Plant Answers  >  Vegetable Fungus Disease

Vegetable Fungus Disease

I'm not discussing IF it's coming, I telling you that if you grow plants in Texas IT IS COMING!

The "it" to which I am referring is fungus disease. Vegetables can and will be infected by disease-causing organisms. In plants, these organisms may produce leaf spots, wilt, yellow leaves, stem, fruit and root rots. The symptoms expressed by the plant are a signal that either an organism is infecting the plant and causing disease or other factors in the environment have injured the plant. Few gardeners in Texas have escaped the disastrous symptoms on tomato plants universally described as "the leaves on my tomato plants are turning yellow and dying from the bottom of the plant moving upward. Last year this "blight" killed my entire plant!"

Plant disease is the result of living organisms such as fungi or bacteria infecting the plant tissue and disrupting normal functions carried on in the plant. The organisms infecting the plant can multiply and spread the disease within the plant and/or to other healthy plants.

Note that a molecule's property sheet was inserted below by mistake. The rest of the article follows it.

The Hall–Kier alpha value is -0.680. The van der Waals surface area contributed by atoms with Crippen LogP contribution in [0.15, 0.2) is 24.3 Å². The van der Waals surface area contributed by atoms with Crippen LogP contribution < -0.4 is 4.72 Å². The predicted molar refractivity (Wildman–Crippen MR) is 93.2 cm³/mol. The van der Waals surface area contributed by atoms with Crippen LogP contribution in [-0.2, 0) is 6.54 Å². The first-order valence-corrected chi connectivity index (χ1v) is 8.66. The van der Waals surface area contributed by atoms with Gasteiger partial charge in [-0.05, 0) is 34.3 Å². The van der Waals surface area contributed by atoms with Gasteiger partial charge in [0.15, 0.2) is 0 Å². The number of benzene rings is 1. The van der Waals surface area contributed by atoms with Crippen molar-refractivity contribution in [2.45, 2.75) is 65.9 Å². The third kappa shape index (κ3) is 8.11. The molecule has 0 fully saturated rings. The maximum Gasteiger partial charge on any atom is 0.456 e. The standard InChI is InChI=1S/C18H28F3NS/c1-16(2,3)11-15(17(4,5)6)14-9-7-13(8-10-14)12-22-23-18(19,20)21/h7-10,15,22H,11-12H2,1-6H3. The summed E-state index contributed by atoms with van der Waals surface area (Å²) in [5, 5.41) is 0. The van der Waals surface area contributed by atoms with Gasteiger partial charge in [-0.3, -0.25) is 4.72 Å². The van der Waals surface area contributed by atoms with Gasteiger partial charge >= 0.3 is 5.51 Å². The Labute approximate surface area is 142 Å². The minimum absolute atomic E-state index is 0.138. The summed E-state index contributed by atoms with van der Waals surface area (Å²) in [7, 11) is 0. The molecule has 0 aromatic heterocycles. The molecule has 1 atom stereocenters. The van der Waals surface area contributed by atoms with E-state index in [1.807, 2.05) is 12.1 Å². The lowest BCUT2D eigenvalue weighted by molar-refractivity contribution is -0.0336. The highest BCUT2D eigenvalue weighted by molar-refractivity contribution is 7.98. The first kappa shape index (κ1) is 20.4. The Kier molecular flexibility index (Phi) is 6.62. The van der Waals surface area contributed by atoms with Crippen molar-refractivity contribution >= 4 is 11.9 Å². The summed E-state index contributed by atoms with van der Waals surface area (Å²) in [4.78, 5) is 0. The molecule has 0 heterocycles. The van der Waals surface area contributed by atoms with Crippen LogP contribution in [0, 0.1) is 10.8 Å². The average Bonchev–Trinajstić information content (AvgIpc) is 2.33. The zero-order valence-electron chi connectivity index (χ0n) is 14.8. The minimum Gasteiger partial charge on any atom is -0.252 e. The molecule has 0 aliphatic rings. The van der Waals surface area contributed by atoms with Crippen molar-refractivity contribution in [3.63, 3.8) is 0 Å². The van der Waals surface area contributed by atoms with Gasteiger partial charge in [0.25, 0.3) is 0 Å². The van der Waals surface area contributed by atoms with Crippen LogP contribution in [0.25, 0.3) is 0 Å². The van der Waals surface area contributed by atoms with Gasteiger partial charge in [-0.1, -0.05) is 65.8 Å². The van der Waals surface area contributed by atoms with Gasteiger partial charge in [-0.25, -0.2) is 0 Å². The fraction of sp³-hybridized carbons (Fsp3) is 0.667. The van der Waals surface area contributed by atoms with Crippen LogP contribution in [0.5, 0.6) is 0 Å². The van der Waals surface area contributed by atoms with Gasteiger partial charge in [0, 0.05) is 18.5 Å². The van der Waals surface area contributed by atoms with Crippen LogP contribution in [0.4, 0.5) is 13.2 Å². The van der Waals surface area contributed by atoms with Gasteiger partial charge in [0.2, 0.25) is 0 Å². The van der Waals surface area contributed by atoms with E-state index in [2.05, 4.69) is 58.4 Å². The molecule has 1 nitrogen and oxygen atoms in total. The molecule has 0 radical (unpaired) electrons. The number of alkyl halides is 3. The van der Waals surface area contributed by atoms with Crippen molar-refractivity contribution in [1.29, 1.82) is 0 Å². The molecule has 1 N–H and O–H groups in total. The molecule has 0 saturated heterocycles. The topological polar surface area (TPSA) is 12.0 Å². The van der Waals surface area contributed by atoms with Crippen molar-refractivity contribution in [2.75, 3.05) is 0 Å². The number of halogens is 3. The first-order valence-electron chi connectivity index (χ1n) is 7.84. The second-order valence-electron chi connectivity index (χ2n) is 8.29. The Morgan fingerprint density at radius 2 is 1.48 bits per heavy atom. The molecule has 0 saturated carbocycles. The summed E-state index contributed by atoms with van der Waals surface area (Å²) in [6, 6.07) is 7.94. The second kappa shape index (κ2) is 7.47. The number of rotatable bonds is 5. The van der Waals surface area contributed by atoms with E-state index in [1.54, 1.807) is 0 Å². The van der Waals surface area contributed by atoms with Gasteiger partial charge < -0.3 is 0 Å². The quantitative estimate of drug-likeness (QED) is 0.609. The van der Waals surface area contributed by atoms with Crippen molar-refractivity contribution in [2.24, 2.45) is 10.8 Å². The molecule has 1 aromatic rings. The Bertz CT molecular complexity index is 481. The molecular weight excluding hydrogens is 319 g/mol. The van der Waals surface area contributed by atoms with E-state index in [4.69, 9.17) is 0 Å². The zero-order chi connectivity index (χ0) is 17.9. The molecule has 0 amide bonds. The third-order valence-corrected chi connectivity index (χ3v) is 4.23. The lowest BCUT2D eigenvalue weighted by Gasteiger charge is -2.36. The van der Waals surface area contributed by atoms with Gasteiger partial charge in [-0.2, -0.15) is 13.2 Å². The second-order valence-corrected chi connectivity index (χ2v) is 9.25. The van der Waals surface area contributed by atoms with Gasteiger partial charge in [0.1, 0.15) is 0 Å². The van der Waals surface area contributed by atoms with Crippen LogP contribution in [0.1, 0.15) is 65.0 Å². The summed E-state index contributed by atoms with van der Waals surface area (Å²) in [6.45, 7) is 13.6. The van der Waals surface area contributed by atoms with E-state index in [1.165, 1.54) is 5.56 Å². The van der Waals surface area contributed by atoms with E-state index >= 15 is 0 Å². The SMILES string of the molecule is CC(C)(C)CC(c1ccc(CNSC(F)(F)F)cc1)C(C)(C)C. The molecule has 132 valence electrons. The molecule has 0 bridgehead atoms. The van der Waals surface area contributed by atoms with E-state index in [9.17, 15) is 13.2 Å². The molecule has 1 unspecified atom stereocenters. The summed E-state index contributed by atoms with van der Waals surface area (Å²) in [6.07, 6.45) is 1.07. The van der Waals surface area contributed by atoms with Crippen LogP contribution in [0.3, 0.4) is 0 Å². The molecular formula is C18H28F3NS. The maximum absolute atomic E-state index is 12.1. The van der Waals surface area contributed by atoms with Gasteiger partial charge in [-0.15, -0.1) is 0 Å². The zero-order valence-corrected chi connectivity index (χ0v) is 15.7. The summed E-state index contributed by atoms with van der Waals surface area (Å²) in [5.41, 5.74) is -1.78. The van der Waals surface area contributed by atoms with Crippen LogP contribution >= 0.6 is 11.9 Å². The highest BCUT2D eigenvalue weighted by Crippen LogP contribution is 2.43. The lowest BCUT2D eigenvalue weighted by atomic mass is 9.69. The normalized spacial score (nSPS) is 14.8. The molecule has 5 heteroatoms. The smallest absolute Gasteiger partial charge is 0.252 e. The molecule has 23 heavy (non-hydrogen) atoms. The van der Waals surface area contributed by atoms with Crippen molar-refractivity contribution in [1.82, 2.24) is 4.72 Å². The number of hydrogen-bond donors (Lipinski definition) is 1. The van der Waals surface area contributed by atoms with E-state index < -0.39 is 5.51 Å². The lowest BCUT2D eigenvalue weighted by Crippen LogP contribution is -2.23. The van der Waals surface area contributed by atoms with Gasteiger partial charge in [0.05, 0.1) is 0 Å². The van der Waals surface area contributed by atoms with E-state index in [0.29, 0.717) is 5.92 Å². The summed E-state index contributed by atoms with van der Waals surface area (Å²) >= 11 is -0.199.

Damage caused by non-living factors such as weather, air pollution and chemicals is not contagious and does not spread unless the source of the problem persists in the area of the plants.

Three things MUST be present for plant disease to occur: 1) a disease-causing organism, 2) a susceptible plant and 3) an environment suitable for the organism to infect the plant and multiply in.

What are these organisms that cause plant disease?

Fungi are actually simple plants without true leaves, stems or roots. They grow in thread-like forms and produce minute 'seeds' called spores. These spores can be carried by wind, water, animals, tools or machinery (even clothing) to other parts of the same plant, as well as to healthy plants. Under favorable conditions, the spores infect plant tissue and produce new fungus structures.

Plants react to fungi and other disease-causing organisms in much the same way the human body does. The infected tissue may release substances to ward off the organisms or to kill the plant tissue itself, leaving no food for the organism to live on. In some instances, plants produce swollen 'bubbles' inside their vessels to stop the spread of the fungus.